Editor's Viewpoint: Communities will reach out to families in times of tragedy
The phrase, every parents' nightmare, is one of the most over-used cliches to describe serious events involving young people, but in the case of what unfolded at the Greenvale Hotel in Cookstown on Sunday night, it is used in its right context.
At a time when a large number of teenagers should have been inside the hotel enjoying a St Patrick's Day party, police were appealing for parents to come to the hotel to collect their children after a tragedy which left three young people dead and others injured.
It is impossible to imagine the thoughts that must have gone through those parents' minds as they raced to the hotel, all the time frantically trying to make contact with their children and wondering exactly what had gone on.
For three families there would be no relief from that worry, only the realisation that the children they had seen off earlier that evening full of the joys of life and looking forward to a great night out were now dead. How could a night of promise and fun had turned to such tragedy even before the doors to the party were opened?
We will only get the full answer to that question when police and health and safety officials complete their inquiry, but it is apparent that there was a crush when the crowd surged forward at one stage and people fell to the ground and then others were also pushed over as the momentum continued.
It was a tragedy that no one could have anticipated. One of the young people who was among the trapped and the stepmother of two other boys who were there have given their accounts of the horror of Sunday night and it is clear that what they saw and feared will stay with them for a very long time.
Young people, as is ever their wont, feel immortal in their teenage years, but those who were at the Greenvale Hotel in Cookstown now realise that life can be fleeting and that it is always fragile.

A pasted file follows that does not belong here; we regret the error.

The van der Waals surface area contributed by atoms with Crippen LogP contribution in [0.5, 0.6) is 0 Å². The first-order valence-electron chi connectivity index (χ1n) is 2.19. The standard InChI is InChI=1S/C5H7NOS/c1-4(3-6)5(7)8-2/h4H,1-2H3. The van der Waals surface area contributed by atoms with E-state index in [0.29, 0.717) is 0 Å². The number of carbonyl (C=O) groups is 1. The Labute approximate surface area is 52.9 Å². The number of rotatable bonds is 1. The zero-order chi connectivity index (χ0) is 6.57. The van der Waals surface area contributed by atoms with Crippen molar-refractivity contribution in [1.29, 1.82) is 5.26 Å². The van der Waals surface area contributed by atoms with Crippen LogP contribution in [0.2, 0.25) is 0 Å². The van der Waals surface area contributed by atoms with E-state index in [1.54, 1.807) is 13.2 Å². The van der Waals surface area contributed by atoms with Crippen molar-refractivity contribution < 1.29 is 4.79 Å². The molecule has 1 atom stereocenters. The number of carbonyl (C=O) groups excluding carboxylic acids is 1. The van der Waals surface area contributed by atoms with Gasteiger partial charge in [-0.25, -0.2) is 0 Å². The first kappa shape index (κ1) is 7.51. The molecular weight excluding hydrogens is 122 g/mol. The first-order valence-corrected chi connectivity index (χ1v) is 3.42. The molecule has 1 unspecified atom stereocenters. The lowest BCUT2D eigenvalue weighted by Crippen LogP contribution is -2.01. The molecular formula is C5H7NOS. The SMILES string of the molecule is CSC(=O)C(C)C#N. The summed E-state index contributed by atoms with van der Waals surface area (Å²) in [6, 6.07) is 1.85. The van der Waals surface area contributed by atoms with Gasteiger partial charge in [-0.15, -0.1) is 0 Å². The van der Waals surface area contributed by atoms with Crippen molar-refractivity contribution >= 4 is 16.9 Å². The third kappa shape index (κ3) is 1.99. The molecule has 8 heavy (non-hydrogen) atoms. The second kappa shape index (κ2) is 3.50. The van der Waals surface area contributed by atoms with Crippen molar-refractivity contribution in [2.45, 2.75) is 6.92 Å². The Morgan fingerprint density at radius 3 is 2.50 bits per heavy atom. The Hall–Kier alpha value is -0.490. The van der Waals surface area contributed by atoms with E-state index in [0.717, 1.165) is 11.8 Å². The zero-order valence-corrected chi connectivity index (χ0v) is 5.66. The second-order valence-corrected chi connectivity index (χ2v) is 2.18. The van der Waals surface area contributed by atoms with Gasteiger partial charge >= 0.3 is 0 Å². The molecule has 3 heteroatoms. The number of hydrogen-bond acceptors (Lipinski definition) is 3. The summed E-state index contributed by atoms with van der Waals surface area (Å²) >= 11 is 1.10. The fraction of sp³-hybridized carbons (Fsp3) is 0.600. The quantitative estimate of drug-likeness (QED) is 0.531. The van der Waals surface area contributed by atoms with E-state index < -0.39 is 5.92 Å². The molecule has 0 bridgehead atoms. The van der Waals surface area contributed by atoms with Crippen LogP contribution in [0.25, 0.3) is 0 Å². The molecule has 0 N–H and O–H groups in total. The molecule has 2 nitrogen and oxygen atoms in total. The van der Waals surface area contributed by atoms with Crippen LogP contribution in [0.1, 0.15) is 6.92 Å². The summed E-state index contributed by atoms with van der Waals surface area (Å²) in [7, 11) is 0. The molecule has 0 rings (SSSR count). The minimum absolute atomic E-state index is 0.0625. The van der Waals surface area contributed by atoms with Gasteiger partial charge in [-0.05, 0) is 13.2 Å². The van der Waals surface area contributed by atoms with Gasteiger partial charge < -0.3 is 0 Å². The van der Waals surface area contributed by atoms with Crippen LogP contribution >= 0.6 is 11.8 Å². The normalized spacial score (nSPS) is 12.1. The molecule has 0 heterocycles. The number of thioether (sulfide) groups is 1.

That message will have resonated particularly with the teams at the Schools' Cup finals in GAA and rugby which each held a minutes silence for their dead peers in Tyrone. They were having the day of their young lives but one girl and two boys were destined never to reach even their age.
And, sadly on what was a holiday weekend, there are several other families grieving today after losing loved ones. The body of missing mother-of-three Ruth Maguire has been recovered from Carlingford Lough. She went missing after attending the hen party of a friend.
Six motorists and a pedestrian also lost their lives on a black four days on the roads. Two of them, men from Co Down, died in an accident in Co Louth.
Whatever the circumstances of each of those deaths, the end result is families in sorrow. Every one of the victims had left home fully in the expectation of returning there safe and sound, but it was not to be. We cannot know what plans they had invested in their lives and now their families are just left with memories of what they were.
If there is any comfort at all to be drawn from each of these tragedies, it is the certainty that even in this divided society people of all persuasions and none will rally round their friends and neighbours offering what succour and help that they can. They will be there for a shoulder to cry on and a friend to try to make sense of the inexplicable.
It is in these times that people find the humanity and the empathy to reach out and try to bring comfort to the broken-hearted. We are at our best in the worst of times.